Does Flash win over HTML5 for interactive design tool development?

As HTML5 is still in the evolution phase, it’s early to derive any conclusions, but we have seen an increasing demand from our customers to design tool applications in HTML5 so that in addition to web browsers it can reach to mobile browsers specifically on Safari for iPad users.

They expect to reach a wider audience (web as well as mobile users) with just one universal application. As now each mobile browsers and web browsers support HTML5, their expectations are reasonable.

With this increasing demand, our team did a thorough analysis of the subject that whether HTML5 can really replace Flash for developing interactive design tools.

I would like to share what are the results of their analysis:

  • Flash is supported by 99% of the available web browsers, while only 40% fully support HTML5.
  • Though most modern browsers can support HTML5, each one is having different HTML5 implementations, which leads to the major concern over browser compatibility and increase development timeframe.
  • There are many advanced effects that are only available in Flash or Silverlight or JavaFX. HTML5 still has a long way to go for providing all those advanced features.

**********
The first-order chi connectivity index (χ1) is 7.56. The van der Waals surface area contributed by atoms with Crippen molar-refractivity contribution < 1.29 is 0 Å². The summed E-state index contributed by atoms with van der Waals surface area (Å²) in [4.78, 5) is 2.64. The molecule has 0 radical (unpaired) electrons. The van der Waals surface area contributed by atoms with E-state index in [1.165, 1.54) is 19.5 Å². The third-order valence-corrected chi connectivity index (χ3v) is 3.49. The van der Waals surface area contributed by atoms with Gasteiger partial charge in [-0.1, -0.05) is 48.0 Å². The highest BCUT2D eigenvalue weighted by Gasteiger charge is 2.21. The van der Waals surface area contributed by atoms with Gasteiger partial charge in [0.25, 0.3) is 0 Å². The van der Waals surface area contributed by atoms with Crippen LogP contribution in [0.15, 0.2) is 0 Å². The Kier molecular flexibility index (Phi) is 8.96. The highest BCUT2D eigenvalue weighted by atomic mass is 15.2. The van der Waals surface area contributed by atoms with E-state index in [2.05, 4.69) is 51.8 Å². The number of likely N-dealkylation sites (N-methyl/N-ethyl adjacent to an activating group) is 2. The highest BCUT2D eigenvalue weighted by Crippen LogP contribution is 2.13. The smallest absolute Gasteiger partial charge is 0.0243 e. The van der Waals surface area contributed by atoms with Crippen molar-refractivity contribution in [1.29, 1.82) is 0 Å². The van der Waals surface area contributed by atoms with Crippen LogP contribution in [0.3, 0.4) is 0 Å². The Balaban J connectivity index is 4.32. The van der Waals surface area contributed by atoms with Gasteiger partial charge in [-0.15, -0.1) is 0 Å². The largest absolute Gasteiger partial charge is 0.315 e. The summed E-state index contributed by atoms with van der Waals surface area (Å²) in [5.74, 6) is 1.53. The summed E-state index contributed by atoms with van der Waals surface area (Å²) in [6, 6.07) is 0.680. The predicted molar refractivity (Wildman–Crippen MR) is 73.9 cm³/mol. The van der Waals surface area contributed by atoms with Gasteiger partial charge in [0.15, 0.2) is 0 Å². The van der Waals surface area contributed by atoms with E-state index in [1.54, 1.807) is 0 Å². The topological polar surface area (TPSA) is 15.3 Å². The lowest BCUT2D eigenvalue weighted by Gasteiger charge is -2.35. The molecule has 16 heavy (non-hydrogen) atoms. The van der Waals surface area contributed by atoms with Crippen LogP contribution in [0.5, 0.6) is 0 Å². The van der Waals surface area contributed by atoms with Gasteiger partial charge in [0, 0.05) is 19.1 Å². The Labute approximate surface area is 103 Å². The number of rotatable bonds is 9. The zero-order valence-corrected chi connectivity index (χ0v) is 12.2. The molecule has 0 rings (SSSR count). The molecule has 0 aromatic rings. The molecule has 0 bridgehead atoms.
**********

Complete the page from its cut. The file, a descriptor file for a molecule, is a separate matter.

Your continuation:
• HTML5 is gaining visibility for simple interactivity including charting, some limited 3D vector graphics, image transforms, video, audio, etc. But advanced effects and interactive features still look far away.
  • Flash is still the most stable and unified platform for developing interactive applications. Applications can be developed for Flash with fewer technical restrictions and greater speed than is currently possible in HTML5.

We have even started developing our design tool solution on HTML5 and here are initial differences that we have encountered:

  • With HTML5 image masking is neither up-to-the-mark nor smooth. Flash does the job much better.
  • Flash is much faster in calculating areas and diameters for accurate printable outputs.
  • Features like Drag/Scale and Zoom also work better in Flash as compared to HTML5.
  • Flash can directly communicate with remote services, whereas HTML5 cannot.

We agree that HTML5 is a noble platform that has the potential of upstaging Flash in more ways than one, but it is presently a work in progress. With the current study, in our opinion, HTML5/SVC/CSS3/JavaScript is far from a viable Flash replacement. The best option for developing an interactive and user-friendly design tool application right now still seems to be Flash.

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